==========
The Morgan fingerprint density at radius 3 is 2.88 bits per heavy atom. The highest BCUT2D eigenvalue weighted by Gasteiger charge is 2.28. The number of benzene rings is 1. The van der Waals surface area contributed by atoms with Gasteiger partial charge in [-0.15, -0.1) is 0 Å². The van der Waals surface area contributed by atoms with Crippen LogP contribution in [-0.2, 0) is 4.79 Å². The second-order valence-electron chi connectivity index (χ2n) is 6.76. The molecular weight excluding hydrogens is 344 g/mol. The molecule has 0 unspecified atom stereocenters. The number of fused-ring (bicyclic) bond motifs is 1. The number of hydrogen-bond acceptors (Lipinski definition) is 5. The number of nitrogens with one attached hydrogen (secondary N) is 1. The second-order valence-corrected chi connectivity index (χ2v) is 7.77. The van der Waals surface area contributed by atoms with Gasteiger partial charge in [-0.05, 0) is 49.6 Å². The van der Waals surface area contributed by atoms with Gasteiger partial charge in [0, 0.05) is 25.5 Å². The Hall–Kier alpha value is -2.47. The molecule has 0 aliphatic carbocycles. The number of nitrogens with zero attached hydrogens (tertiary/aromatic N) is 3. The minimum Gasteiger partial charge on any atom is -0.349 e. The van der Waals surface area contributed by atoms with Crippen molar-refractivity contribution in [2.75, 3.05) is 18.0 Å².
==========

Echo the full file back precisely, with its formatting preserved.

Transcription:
The Morgan fingerprint density at radius 3 is 2.88 bits per heavy atom. The highest BCUT2D eigenvalue weighted by Gasteiger charge is 2.28. The number of benzene rings is 1. The van der Waals surface area contributed by atoms with Gasteiger partial charge in [-0.15, -0.1) is 0 Å². The van der Waals surface area contributed by atoms with Crippen LogP contribution in [-0.2, 0) is 4.79 Å². The second-order valence-electron chi connectivity index (χ2n) is 6.76. The molecular weight excluding hydrogens is 344 g/mol. The molecule has 0 unspecified atom stereocenters. The number of fused-ring (bicyclic) bond motifs is 1. The number of hydrogen-bond acceptors (Lipinski definition) is 5. The number of nitrogens with one attached hydrogen (secondary N) is 1. The second-order valence-corrected chi connectivity index (χ2v) is 7.77. The van der Waals surface area contributed by atoms with Gasteiger partial charge in [-0.05, 0) is 49.6 Å². The van der Waals surface area contributed by atoms with Gasteiger partial charge in [0, 0.05) is 25.5 Å². The Hall–Kier alpha value is -2.47. The molecule has 0 aliphatic carbocycles. The number of nitrogens with zero attached hydrogens (tertiary/aromatic N) is 3. The minimum Gasteiger partial charge on any atom is -0.349 e. The van der Waals surface area contributed by atoms with Crippen molar-refractivity contribution in [2.75, 3.05) is 18.0 Å².